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Commentary
May 18, 2005

Perspectives on New Recommendations for Nonoccupational HIV Postexposure Prophylaxis

Author Affiliations
 

Author Affiliations: Departments of Emergency Medicine (Dr Merchant), Medicine (Dr Mayer), and Community Health (Drs Merchant and Mayer), Brown Medical School, Providence, RI.

JAMA. 2005;293(19):2407-2409. doi:10.1001/jama.293.19.2407

In an important initial step for providing advice to US clinicians on this complex subject, the Centers for Disease Control and Prevention (CDC) recently released national guidelines for provision of human immunodeficiency virus (HIV) nonoccupational postexposure prophylaxis (HIV NPEP).1 In the guidelines, the CDC defines nonoccupational exposure as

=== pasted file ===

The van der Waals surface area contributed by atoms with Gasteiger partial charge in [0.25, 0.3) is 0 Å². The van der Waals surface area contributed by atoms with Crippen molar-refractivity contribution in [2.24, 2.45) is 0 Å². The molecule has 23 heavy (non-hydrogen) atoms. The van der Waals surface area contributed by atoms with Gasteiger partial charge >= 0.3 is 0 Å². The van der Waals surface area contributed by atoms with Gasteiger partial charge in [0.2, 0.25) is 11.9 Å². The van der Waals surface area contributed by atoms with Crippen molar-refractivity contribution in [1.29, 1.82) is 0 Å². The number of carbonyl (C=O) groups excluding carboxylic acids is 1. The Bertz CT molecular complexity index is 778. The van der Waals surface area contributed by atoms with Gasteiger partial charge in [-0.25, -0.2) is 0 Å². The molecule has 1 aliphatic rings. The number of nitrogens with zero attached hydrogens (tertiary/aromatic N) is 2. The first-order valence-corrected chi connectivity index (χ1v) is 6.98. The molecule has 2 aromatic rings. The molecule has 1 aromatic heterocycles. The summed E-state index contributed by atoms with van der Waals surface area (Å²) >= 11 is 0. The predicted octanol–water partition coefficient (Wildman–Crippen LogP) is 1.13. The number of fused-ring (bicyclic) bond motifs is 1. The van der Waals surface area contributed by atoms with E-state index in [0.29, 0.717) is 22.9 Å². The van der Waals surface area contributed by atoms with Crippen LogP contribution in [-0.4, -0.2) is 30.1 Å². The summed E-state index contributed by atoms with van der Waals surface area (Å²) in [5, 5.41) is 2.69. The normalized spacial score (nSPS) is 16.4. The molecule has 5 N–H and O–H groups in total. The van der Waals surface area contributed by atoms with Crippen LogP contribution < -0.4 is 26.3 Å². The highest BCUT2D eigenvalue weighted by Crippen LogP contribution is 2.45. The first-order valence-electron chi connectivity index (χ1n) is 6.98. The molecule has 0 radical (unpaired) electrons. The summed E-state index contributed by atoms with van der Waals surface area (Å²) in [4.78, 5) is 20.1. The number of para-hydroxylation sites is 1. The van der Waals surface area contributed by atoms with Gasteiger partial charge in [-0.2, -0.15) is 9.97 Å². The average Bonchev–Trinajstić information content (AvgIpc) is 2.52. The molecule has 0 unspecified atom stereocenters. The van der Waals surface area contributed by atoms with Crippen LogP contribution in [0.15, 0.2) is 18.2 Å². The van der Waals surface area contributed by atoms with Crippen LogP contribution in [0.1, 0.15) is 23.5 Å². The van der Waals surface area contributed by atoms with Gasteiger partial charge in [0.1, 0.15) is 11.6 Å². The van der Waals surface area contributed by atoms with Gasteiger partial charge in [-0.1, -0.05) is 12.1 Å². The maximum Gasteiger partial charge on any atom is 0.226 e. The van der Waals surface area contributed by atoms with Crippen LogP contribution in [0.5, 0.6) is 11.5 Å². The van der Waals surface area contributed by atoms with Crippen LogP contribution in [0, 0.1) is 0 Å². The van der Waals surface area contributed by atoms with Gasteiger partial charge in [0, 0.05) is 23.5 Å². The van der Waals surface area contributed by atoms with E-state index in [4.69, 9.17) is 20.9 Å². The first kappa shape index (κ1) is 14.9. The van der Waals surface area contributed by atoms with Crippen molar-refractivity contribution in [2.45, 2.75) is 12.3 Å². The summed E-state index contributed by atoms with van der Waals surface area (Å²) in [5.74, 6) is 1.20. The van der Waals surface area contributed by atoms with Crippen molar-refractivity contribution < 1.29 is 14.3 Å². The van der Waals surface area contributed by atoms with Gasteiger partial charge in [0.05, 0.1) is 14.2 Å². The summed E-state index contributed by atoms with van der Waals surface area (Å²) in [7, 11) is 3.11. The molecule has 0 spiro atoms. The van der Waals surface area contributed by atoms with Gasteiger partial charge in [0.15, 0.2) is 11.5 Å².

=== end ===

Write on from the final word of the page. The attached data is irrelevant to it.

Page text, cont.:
any direct mucosal, percutaneous, or intravenous contact with potentially infectious body fluids that occurs outside perinatal or occupational situations (eg, health care, sanitation, public safety, or laboratory employment). Potentially infectious body fluids are blood, semen, vaginal secretions, rectal secretions, breast milk, or other body fluid that is contaminated with visible blood.

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